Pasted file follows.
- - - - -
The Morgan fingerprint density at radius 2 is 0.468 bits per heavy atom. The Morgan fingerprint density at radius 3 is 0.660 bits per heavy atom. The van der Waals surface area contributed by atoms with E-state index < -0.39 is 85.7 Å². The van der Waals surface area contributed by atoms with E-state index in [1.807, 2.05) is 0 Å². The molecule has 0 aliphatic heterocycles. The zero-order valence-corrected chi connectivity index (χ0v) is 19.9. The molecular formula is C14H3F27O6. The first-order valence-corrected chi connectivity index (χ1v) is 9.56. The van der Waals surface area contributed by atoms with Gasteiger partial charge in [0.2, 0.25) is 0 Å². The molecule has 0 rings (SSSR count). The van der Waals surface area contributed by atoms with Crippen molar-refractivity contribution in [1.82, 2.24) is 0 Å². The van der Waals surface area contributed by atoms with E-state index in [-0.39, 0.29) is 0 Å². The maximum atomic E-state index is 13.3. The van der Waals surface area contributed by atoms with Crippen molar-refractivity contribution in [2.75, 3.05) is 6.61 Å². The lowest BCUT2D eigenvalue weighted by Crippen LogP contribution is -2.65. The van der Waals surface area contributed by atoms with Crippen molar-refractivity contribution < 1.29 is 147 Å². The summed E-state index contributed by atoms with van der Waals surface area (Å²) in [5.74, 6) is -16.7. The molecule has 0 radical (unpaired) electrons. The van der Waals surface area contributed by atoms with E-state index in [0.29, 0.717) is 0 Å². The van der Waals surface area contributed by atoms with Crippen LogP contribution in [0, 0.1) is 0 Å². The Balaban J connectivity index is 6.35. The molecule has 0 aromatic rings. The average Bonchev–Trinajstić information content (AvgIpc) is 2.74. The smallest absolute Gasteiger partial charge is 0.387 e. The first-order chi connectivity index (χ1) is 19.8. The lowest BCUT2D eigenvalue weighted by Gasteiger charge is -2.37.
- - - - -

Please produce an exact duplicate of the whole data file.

The Morgan fingerprint density at radius 2 is 0.468 bits per heavy atom. The Morgan fingerprint density at radius 3 is 0.660 bits per heavy atom. The van der Waals surface area contributed by atoms with E-state index < -0.39 is 85.7 Å². The van der Waals surface area contributed by atoms with E-state index in [1.807, 2.05) is 0 Å². The molecule has 0 aliphatic heterocycles. The zero-order valence-corrected chi connectivity index (χ0v) is 19.9. The molecular formula is C14H3F27O6. The first-order valence-corrected chi connectivity index (χ1v) is 9.56. The van der Waals surface area contributed by atoms with Gasteiger partial charge in [0.2, 0.25) is 0 Å². The molecule has 0 rings (SSSR count). The van der Waals surface area contributed by atoms with Crippen molar-refractivity contribution in [1.82, 2.24) is 0 Å². The van der Waals surface area contributed by atoms with E-state index in [-0.39, 0.29) is 0 Å². The maximum atomic E-state index is 13.3. The van der Waals surface area contributed by atoms with Crippen molar-refractivity contribution in [2.75, 3.05) is 6.61 Å². The lowest BCUT2D eigenvalue weighted by Crippen LogP contribution is -2.65. The van der Waals surface area contributed by atoms with Crippen molar-refractivity contribution < 1.29 is 147 Å². The summed E-state index contributed by atoms with van der Waals surface area (Å²) in [5.74, 6) is -16.7. The molecule has 0 radical (unpaired) electrons. The van der Waals surface area contributed by atoms with E-state index in [0.29, 0.717) is 0 Å². The van der Waals surface area contributed by atoms with Crippen LogP contribution in [0, 0.1) is 0 Å². The Balaban J connectivity index is 6.35. The molecule has 0 aromatic rings. The average Bonchev–Trinajstić information content (AvgIpc) is 2.74. The smallest absolute Gasteiger partial charge is 0.387 e. The first-order chi connectivity index (χ1) is 19.8. The lowest BCUT2D eigenvalue weighted by Gasteiger charge is -2.37.